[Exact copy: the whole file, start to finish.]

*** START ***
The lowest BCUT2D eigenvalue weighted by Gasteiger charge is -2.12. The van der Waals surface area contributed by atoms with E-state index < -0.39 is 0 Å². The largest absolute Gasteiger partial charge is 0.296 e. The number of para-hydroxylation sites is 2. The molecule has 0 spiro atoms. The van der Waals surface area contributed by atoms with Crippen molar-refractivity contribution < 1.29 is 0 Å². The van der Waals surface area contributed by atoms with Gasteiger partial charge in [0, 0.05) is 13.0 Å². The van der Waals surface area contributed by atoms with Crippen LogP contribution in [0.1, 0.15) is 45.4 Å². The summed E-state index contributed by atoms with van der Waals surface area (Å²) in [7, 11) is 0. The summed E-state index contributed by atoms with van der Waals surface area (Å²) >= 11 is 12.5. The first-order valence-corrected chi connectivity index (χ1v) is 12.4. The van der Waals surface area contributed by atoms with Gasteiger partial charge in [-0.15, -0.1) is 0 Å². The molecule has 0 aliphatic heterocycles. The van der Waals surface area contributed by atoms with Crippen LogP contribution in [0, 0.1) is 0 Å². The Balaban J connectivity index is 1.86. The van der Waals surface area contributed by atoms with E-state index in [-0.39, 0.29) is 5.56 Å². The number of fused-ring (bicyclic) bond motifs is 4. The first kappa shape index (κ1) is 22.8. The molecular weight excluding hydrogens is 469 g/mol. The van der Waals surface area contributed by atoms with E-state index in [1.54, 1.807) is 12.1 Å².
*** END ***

The lowest BCUT2D eigenvalue weighted by Gasteiger charge is -2.12. The van der Waals surface area contributed by atoms with E-state index < -0.39 is 0 Å². The largest absolute Gasteiger partial charge is 0.296 e. The number of para-hydroxylation sites is 2. The molecule has 0 spiro atoms. The van der Waals surface area contributed by atoms with Crippen molar-refractivity contribution < 1.29 is 0 Å². The van der Waals surface area contributed by atoms with Gasteiger partial charge in [0, 0.05) is 13.0 Å². The van der Waals surface area contributed by atoms with Crippen LogP contribution in [0.1, 0.15) is 45.4 Å². The summed E-state index contributed by atoms with van der Waals surface area (Å²) in [7, 11) is 0. The summed E-state index contributed by atoms with van der Waals surface area (Å²) >= 11 is 12.5. The first-order valence-corrected chi connectivity index (χ1v) is 12.4. The van der Waals surface area contributed by atoms with Gasteiger partial charge in [-0.15, -0.1) is 0 Å². The molecule has 0 aliphatic heterocycles. The van der Waals surface area contributed by atoms with Crippen LogP contribution in [0, 0.1) is 0 Å². The Balaban J connectivity index is 1.86. The van der Waals surface area contributed by atoms with E-state index in [-0.39, 0.29) is 5.56 Å². The number of fused-ring (bicyclic) bond motifs is 4. The first kappa shape index (κ1) is 22.8. The molecular weight excluding hydrogens is 469 g/mol. The van der Waals surface area contributed by atoms with E-state index in [1.54, 1.807) is 12.1 Å².